We have all seen the inimitable James Bond demanding this drink in all the Bond movies. The “shaken, not stirred” line has been used by many Martini drinkers. Thought it gained popularity in the 1900s, it was slowly replaced by other ‘hip’ drinks in the coming decades. Luckily for Martini lovers, this drink gained its status back in the mid 90's.
The consensus of the superior version seems to be divided among the ardent supporters of both varieties. But it doesn't matter if the drink is stirred or shaken, both are equally good.
The difference between the two is that the shaken version of Martini will contain tiny specks of ice while the stirred form will retain its clarity.
Given below are some simple ways to prepare a Martini, both shaken and stirred.
• The ingredients required are 2 ½ oz of gin, a minute amount of dry vermouth (ratio of 8:1 of gin against vermouth), ice and some olives (for garnishing).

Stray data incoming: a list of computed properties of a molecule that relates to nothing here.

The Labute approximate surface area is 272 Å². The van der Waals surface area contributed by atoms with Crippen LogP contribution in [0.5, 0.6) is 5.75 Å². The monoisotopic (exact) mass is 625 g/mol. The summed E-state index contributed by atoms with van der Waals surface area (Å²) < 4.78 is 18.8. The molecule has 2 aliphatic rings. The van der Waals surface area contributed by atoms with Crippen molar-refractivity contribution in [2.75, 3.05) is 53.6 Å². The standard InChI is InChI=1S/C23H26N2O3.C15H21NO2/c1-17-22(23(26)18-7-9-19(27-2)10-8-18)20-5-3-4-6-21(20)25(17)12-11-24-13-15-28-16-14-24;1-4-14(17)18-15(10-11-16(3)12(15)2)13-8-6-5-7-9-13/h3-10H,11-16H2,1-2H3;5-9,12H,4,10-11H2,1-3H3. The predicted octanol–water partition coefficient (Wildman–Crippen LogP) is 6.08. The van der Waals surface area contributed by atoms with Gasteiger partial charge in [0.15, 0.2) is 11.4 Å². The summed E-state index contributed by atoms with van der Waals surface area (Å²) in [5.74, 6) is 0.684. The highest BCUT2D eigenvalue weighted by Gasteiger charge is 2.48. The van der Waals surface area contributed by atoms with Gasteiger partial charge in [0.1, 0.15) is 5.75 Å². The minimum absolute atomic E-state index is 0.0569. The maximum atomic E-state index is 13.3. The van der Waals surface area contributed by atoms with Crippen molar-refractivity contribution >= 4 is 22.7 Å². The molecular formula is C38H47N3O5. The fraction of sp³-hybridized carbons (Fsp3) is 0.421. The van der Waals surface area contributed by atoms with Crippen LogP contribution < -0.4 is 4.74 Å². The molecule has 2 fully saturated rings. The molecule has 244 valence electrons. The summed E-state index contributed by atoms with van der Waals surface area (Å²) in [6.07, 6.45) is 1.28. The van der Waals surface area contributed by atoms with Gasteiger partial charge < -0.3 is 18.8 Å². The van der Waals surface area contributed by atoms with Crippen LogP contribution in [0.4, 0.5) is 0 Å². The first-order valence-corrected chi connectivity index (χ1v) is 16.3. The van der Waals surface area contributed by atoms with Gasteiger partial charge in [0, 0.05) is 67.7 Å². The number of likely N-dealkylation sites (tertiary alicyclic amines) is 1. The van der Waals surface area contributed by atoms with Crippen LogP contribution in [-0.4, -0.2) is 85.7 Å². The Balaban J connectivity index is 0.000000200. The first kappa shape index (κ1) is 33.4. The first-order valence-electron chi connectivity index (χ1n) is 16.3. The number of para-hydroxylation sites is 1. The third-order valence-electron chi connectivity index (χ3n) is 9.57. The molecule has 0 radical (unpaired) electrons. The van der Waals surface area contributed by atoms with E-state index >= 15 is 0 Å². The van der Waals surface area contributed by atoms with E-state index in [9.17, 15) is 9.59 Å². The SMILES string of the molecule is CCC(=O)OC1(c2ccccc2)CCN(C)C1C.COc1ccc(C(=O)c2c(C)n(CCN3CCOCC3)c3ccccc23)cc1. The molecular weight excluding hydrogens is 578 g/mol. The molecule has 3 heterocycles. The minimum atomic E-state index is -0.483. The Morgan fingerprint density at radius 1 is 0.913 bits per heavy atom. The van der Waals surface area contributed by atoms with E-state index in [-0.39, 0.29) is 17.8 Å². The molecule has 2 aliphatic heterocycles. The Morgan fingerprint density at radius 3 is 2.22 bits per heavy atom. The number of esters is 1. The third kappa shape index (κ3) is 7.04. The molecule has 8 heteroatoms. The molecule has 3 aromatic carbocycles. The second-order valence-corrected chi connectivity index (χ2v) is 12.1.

• For the stirred version, put some ice cubes in a cocktail shaker and pour the vermouth stirring the drink gently. Next quickly strain this mix, add the gin and stir it well. This mixture can be now poured into a martini glass, garnished with olives and enjoyed.
• For the shaken Martini, mix all the ingredients in the cocktail shaker and shake it well. This can now be poured into the martini glass with the olives added as garnish.
• In a dry martini the vermouth quantity is either very minuscule or totally avoided.
• A Gibson Martini is prepared with vodka instead of gin and garnished with pickled onion.
Although initially martini was prepared using gin as the base, the new-age bartenders tend to experiment using vodka, and forgo the vermouth. Some flavors like green apple, apple, cherry and chocolate have gained popularity in the present times.